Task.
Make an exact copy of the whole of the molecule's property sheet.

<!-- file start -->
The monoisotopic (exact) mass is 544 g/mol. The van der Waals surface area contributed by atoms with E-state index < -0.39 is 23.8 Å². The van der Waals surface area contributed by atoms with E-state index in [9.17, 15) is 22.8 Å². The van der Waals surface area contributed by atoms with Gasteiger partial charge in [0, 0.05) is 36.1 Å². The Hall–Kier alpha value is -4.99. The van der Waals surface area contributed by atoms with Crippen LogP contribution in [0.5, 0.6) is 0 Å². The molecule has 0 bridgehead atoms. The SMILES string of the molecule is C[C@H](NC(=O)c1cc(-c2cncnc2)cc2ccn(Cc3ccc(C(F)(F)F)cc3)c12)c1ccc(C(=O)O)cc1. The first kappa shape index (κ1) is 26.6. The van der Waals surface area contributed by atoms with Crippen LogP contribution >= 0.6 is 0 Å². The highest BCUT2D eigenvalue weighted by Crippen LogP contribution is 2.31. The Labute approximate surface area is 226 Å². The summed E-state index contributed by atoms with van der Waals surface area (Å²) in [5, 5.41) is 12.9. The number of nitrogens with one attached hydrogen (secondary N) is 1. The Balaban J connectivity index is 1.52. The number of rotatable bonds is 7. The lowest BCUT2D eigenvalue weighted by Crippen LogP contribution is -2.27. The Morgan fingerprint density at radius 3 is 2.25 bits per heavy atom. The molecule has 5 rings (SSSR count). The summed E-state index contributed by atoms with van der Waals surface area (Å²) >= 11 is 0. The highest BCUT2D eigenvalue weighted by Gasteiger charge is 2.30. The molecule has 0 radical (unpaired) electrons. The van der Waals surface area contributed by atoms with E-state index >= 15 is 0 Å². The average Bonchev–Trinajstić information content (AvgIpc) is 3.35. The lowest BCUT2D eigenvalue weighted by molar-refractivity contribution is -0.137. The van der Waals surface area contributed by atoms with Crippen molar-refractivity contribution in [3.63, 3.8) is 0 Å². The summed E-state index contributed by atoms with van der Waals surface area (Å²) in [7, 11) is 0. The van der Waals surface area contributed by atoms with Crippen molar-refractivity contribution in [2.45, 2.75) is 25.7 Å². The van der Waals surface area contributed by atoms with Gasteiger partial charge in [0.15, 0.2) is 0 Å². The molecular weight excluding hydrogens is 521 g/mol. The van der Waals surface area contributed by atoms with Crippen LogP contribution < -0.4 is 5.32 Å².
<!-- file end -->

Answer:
The monoisotopic (exact) mass is 544 g/mol. The van der Waals surface area contributed by atoms with E-state index < -0.39 is 23.8 Å². The van der Waals surface area contributed by atoms with E-state index in [9.17, 15) is 22.8 Å². The van der Waals surface area contributed by atoms with Gasteiger partial charge in [0, 0.05) is 36.1 Å². The Hall–Kier alpha value is -4.99. The van der Waals surface area contributed by atoms with Crippen LogP contribution in [0.5, 0.6) is 0 Å². The molecule has 0 bridgehead atoms. The SMILES string of the molecule is C[C@H](NC(=O)c1cc(-c2cncnc2)cc2ccn(Cc3ccc(C(F)(F)F)cc3)c12)c1ccc(C(=O)O)cc1. The first kappa shape index (κ1) is 26.6. The van der Waals surface area contributed by atoms with Crippen LogP contribution >= 0.6 is 0 Å². The highest BCUT2D eigenvalue weighted by Crippen LogP contribution is 2.31. The Labute approximate surface area is 226 Å². The summed E-state index contributed by atoms with van der Waals surface area (Å²) in [5, 5.41) is 12.9. The number of nitrogens with one attached hydrogen (secondary N) is 1. The Balaban J connectivity index is 1.52. The number of rotatable bonds is 7. The lowest BCUT2D eigenvalue weighted by Crippen LogP contribution is -2.27. The Morgan fingerprint density at radius 3 is 2.25 bits per heavy atom. The molecule has 5 rings (SSSR count). The summed E-state index contributed by atoms with van der Waals surface area (Å²) >= 11 is 0. The highest BCUT2D eigenvalue weighted by Gasteiger charge is 2.30. The molecule has 0 radical (unpaired) electrons. The van der Waals surface area contributed by atoms with E-state index >= 15 is 0 Å². The average Bonchev–Trinajstić information content (AvgIpc) is 3.35. The lowest BCUT2D eigenvalue weighted by molar-refractivity contribution is -0.137. The van der Waals surface area contributed by atoms with Crippen molar-refractivity contribution in [3.63, 3.8) is 0 Å². The summed E-state index contributed by atoms with van der Waals surface area (Å²) in [7, 11) is 0. The van der Waals surface area contributed by atoms with Crippen molar-refractivity contribution in [2.45, 2.75) is 25.7 Å². The van der Waals surface area contributed by atoms with Gasteiger partial charge in [0.15, 0.2) is 0 Å². The molecular weight excluding hydrogens is 521 g/mol. The van der Waals surface area contributed by atoms with Crippen LogP contribution < -0.4 is 5.32 Å².